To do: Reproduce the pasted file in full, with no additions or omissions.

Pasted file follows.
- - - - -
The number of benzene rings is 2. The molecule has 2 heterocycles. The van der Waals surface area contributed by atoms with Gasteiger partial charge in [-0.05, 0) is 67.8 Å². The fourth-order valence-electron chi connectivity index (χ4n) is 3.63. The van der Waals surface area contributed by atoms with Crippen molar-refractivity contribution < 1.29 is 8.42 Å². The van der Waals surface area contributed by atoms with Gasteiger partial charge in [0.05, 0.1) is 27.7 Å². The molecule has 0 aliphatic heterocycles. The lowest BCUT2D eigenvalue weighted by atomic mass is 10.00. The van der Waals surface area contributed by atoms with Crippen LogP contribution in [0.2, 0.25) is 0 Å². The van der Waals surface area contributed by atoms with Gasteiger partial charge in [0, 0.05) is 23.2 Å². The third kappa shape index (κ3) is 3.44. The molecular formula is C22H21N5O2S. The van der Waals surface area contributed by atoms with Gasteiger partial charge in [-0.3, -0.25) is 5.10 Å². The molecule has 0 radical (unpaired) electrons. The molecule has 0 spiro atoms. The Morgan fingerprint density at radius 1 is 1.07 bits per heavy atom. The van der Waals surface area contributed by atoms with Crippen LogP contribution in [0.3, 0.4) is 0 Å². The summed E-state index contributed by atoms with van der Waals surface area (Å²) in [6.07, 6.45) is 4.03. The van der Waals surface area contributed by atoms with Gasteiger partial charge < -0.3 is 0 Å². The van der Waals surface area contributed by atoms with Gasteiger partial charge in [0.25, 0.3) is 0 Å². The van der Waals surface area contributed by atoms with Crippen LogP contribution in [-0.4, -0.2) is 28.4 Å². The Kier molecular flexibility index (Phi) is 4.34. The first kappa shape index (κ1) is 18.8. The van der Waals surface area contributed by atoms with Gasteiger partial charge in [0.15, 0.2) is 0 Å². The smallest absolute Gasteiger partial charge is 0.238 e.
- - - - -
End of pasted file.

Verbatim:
The number of benzene rings is 2. The molecule has 2 heterocycles. The van der Waals surface area contributed by atoms with Gasteiger partial charge in [-0.05, 0) is 67.8 Å². The fourth-order valence-electron chi connectivity index (χ4n) is 3.63. The van der Waals surface area contributed by atoms with Crippen molar-refractivity contribution < 1.29 is 8.42 Å². The van der Waals surface area contributed by atoms with Gasteiger partial charge in [0.05, 0.1) is 27.7 Å². The molecule has 0 aliphatic heterocycles. The lowest BCUT2D eigenvalue weighted by atomic mass is 10.00. The van der Waals surface area contributed by atoms with Crippen LogP contribution in [0.2, 0.25) is 0 Å². The van der Waals surface area contributed by atoms with Gasteiger partial charge in [0, 0.05) is 23.2 Å². The third kappa shape index (κ3) is 3.44. The molecular formula is C22H21N5O2S. The van der Waals surface area contributed by atoms with Gasteiger partial charge in [-0.3, -0.25) is 5.10 Å². The molecule has 0 radical (unpaired) electrons. The molecule has 0 spiro atoms. The Morgan fingerprint density at radius 1 is 1.07 bits per heavy atom. The van der Waals surface area contributed by atoms with Crippen LogP contribution in [0.3, 0.4) is 0 Å². The summed E-state index contributed by atoms with van der Waals surface area (Å²) in [6.07, 6.45) is 4.03. The van der Waals surface area contributed by atoms with Gasteiger partial charge < -0.3 is 0 Å². The van der Waals surface area contributed by atoms with Gasteiger partial charge in [0.25, 0.3) is 0 Å². The van der Waals surface area contributed by atoms with Crippen LogP contribution in [-0.4, -0.2) is 28.4 Å². The Kier molecular flexibility index (Phi) is 4.34. The first kappa shape index (κ1) is 18.8. The van der Waals surface area contributed by atoms with Gasteiger partial charge in [0.15, 0.2) is 0 Å². The smallest absolute Gasteiger partial charge is 0.238 e.